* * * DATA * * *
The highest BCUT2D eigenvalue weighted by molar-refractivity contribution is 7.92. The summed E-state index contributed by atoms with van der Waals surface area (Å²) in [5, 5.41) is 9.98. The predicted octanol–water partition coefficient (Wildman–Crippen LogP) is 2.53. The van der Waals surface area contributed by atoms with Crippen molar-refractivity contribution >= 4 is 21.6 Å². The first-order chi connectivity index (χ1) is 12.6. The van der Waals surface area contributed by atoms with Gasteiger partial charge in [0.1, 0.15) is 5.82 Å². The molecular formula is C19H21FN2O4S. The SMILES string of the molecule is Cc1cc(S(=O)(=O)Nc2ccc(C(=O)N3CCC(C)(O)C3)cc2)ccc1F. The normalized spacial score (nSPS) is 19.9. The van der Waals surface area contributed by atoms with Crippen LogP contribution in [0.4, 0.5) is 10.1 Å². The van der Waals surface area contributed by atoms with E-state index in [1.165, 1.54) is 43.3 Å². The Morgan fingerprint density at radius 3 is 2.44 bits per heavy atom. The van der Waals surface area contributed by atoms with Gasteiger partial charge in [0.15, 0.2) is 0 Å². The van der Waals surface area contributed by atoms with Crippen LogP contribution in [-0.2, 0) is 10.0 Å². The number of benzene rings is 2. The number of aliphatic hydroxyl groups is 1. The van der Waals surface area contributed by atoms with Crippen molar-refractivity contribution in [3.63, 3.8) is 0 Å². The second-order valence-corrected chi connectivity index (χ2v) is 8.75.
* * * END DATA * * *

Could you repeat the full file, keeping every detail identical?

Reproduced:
The highest BCUT2D eigenvalue weighted by molar-refractivity contribution is 7.92. The summed E-state index contributed by atoms with van der Waals surface area (Å²) in [5, 5.41) is 9.98. The predicted octanol–water partition coefficient (Wildman–Crippen LogP) is 2.53. The van der Waals surface area contributed by atoms with Crippen molar-refractivity contribution >= 4 is 21.6 Å². The first-order chi connectivity index (χ1) is 12.6. The van der Waals surface area contributed by atoms with Gasteiger partial charge in [0.1, 0.15) is 5.82 Å². The molecular formula is C19H21FN2O4S. The SMILES string of the molecule is Cc1cc(S(=O)(=O)Nc2ccc(C(=O)N3CCC(C)(O)C3)cc2)ccc1F. The normalized spacial score (nSPS) is 19.9. The van der Waals surface area contributed by atoms with Crippen LogP contribution in [0.4, 0.5) is 10.1 Å². The van der Waals surface area contributed by atoms with E-state index in [1.165, 1.54) is 43.3 Å². The Morgan fingerprint density at radius 3 is 2.44 bits per heavy atom. The van der Waals surface area contributed by atoms with Gasteiger partial charge in [0.15, 0.2) is 0 Å². The van der Waals surface area contributed by atoms with Crippen LogP contribution in [-0.2, 0) is 10.0 Å². The number of benzene rings is 2. The number of aliphatic hydroxyl groups is 1. The van der Waals surface area contributed by atoms with Crippen molar-refractivity contribution in [3.63, 3.8) is 0 Å². The second-order valence-corrected chi connectivity index (χ2v) is 8.75.